Recovering From Hip Replacement 

Spokane cyclist Bradley Bleck shares his personal story about recovering from hip replacement.

I broke the head of my femur crashing on the third lap of the Coeur d’Alene cyclocross race, in Fall 2021. Dismounting my bike to run down an embankment, I tripped and went down like a sack of potatoes. The pain was immense.

As the EMT put it, “like having your arm ripped off.” Only worse. If ever there was a “Your Mileage May Vary” story on injury recovery, this is it. Not only that, but this is a “glass half full” look at my recovery. 

Surgery Recovery Begins 

The day after my injury I had a bionic hip installed. Two days later I was home, struggling to navigate the seven steps that confined me to the bedroom and bathroom. Arriving home signaled the beginning of my recovery. 

Told to keep all weight off my leg for eight weeks, my recovery regimen consisted of painfully moving my left foot to the floor, hoisting myself up with the walker, hobbling to the bathroom, doing my thing, hobbling back, then painfully lifting my leg back on the bed before collapsing exhausted. Thank goodness for the “trucker’s toilet” that kept these trips to a minimum. 

Over the next few weeks, I moved from the walker to crutches, adding the kitchen and living room to my ambles, braving those seven steps, but still returning exhausted to bed. 

6 Weeks into Recovery 

I’d had enough of inaction. I braved the stairs (13 of them each way!) to the basement so I could ride my indoor bike. After the stairs, the hardest part was getting on the bike.

The first ride lasted 15 minutes. The second, 22. The third, 30. I pedaled with minimal resistance, but it was something other than lying in bed or sitting in a chair.

The next week, I began rowing workouts, beginning with 10 minutes and slowly extending the time. 

Recovering from hip replacement, X-ray of author's bionic hip - radiology image.
Recovering from hip replacement: X-ray of author’s bionic hip. // Photo: Bradley Bleck

Week 8

At week eight, the surgeon had me putting weight on my leg. One-fourth my body weight the first week, then half the next week, then three-quarters, and finally 100 percent.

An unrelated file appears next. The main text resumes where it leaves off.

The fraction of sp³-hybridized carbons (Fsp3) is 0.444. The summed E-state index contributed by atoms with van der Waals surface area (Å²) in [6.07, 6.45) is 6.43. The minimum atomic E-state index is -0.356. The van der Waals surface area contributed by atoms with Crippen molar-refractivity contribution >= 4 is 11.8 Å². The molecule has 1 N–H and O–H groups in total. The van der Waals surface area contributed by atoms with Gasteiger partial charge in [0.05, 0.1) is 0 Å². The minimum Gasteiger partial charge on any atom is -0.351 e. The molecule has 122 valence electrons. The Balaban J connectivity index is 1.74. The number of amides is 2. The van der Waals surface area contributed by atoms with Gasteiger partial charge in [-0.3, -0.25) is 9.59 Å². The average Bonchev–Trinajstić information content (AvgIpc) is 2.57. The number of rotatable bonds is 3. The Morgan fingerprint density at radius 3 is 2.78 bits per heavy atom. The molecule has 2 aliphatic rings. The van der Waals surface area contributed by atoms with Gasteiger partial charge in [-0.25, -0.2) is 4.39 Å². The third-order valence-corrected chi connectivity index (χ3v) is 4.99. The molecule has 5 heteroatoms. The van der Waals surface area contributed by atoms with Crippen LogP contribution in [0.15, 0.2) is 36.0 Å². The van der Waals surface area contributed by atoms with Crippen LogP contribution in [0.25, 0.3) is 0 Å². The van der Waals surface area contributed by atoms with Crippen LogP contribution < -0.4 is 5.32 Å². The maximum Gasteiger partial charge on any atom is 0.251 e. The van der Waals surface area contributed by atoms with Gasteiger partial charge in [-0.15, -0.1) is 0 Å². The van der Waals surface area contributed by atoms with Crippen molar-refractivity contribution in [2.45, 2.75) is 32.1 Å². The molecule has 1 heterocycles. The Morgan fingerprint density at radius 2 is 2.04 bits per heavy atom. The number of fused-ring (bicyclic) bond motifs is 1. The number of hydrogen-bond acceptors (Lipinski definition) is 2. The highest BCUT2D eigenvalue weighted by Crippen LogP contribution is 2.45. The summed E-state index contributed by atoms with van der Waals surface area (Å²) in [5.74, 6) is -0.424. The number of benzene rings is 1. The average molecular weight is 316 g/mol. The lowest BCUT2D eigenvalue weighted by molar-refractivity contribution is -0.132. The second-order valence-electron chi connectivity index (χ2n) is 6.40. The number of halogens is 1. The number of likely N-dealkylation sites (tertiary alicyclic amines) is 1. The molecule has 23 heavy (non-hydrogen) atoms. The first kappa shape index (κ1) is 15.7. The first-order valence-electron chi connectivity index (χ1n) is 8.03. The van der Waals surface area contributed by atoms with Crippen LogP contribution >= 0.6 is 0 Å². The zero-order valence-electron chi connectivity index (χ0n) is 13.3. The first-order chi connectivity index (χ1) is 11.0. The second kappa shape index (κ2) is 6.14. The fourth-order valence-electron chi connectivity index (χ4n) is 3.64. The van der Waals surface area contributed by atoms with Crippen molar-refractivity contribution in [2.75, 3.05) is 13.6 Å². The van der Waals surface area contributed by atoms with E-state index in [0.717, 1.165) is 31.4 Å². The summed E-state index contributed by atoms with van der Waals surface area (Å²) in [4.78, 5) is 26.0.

That was when I started walking around the neighborhood. The walks started short and grew to 3 miles. There was discomfort, but no pain. 

Week 13

With week 13, I began a Zwift fitness program to get ready to ride outdoors. Here the loss of fitness and strength was quantified. The numbers are not definitive, but my cycling FTP (functional threshold power) dropped from 244 watts to 196. From not much to a good bit less.

On Strava, I had a fitness score of 74 just before my accident. It was 17 when I began riding again. As of this writing (April 2022), that score is up to 40, and my FTP is at 214. Progress. 

Also during week 13, though maybe something I should have begun earlier, I added hip exercises and yoga. I followed each indoor ride with either 15–20 minutes of yoga and hip exercises or 20–30 minutes on the rowing machine. 

The yoga was basic: front planks, side planks, bridge pose, bird dog, and reclining leg lifts that could someday become Anantasana. The exercises were hip flexions, abductions, and extensions without resistance bands. The poses were initially 10 seconds per pose, then 15, 20, and 30 seconds.

Each week I increased the number of sets from one to two to three to four. I’ve since added resistance bands to the exercises. 

The payoff to all of this was a ride with friends along the Snake River. We rode 50 flat miles, half with a headwind. It was not fast, but the sun was out, the sky was clear, and I was on my bike.

But in terms of recovering from hip replacement, it’s only just begun.

Originally published as “From Cyclocross Racing to a Hip Replacement” in the May-June 2022 print issue.

Health & Fitness story sponsored by:

Logo for Northwest Orthopedic Specialists in Spokane, WA.

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